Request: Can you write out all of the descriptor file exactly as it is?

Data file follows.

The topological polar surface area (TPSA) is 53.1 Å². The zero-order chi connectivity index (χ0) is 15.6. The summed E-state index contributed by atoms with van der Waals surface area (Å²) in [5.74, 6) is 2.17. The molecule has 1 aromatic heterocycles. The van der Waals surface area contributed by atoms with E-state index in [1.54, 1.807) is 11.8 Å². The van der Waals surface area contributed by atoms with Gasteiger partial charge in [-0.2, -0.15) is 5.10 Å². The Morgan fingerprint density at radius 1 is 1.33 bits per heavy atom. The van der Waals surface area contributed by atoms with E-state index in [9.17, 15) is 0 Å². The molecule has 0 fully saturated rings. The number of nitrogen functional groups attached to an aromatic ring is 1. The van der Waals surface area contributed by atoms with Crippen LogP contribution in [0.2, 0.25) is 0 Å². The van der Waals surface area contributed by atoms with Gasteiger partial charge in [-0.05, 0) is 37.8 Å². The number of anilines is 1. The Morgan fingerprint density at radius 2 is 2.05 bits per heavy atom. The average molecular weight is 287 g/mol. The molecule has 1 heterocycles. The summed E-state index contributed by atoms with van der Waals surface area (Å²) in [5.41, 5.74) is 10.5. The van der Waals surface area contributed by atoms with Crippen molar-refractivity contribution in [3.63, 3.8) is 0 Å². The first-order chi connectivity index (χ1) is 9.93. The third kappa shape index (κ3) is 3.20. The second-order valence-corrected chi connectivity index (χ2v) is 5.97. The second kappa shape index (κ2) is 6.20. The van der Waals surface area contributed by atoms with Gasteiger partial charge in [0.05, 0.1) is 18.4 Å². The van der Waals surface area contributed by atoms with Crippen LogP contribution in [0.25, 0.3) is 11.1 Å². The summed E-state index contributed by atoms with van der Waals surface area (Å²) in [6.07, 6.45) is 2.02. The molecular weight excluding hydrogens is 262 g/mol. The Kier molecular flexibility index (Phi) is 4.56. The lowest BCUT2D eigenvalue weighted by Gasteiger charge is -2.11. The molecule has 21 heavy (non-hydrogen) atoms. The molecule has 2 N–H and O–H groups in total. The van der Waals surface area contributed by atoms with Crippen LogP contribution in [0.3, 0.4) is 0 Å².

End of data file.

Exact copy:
The topological polar surface area (TPSA) is 53.1 Å². The zero-order chi connectivity index (χ0) is 15.6. The summed E-state index contributed by atoms with van der Waals surface area (Å²) in [5.74, 6) is 2.17. The molecule has 1 aromatic heterocycles. The van der Waals surface area contributed by atoms with E-state index in [1.54, 1.807) is 11.8 Å². The van der Waals surface area contributed by atoms with Gasteiger partial charge in [-0.2, -0.15) is 5.10 Å². The Morgan fingerprint density at radius 1 is 1.33 bits per heavy atom. The van der Waals surface area contributed by atoms with E-state index in [9.17, 15) is 0 Å². The molecule has 0 fully saturated rings. The number of nitrogen functional groups attached to an aromatic ring is 1. The van der Waals surface area contributed by atoms with Crippen LogP contribution in [0.2, 0.25) is 0 Å². The van der Waals surface area contributed by atoms with Gasteiger partial charge in [-0.05, 0) is 37.8 Å². The number of anilines is 1. The Morgan fingerprint density at radius 2 is 2.05 bits per heavy atom. The average molecular weight is 287 g/mol. The molecule has 1 heterocycles. The summed E-state index contributed by atoms with van der Waals surface area (Å²) in [5.41, 5.74) is 10.5. The van der Waals surface area contributed by atoms with Crippen molar-refractivity contribution in [3.63, 3.8) is 0 Å². The first-order chi connectivity index (χ1) is 9.93. The third kappa shape index (κ3) is 3.20. The second-order valence-corrected chi connectivity index (χ2v) is 5.97. The second kappa shape index (κ2) is 6.20. The van der Waals surface area contributed by atoms with Gasteiger partial charge in [0.05, 0.1) is 18.4 Å². The van der Waals surface area contributed by atoms with Crippen LogP contribution in [0.25, 0.3) is 11.1 Å². The summed E-state index contributed by atoms with van der Waals surface area (Å²) in [6.07, 6.45) is 2.02. The molecular weight excluding hydrogens is 262 g/mol. The Kier molecular flexibility index (Phi) is 4.56. The lowest BCUT2D eigenvalue weighted by Gasteiger charge is -2.11. The molecule has 21 heavy (non-hydrogen) atoms. The molecule has 2 N–H and O–H groups in total. The van der Waals surface area contributed by atoms with Crippen LogP contribution in [0.3, 0.4) is 0 Å².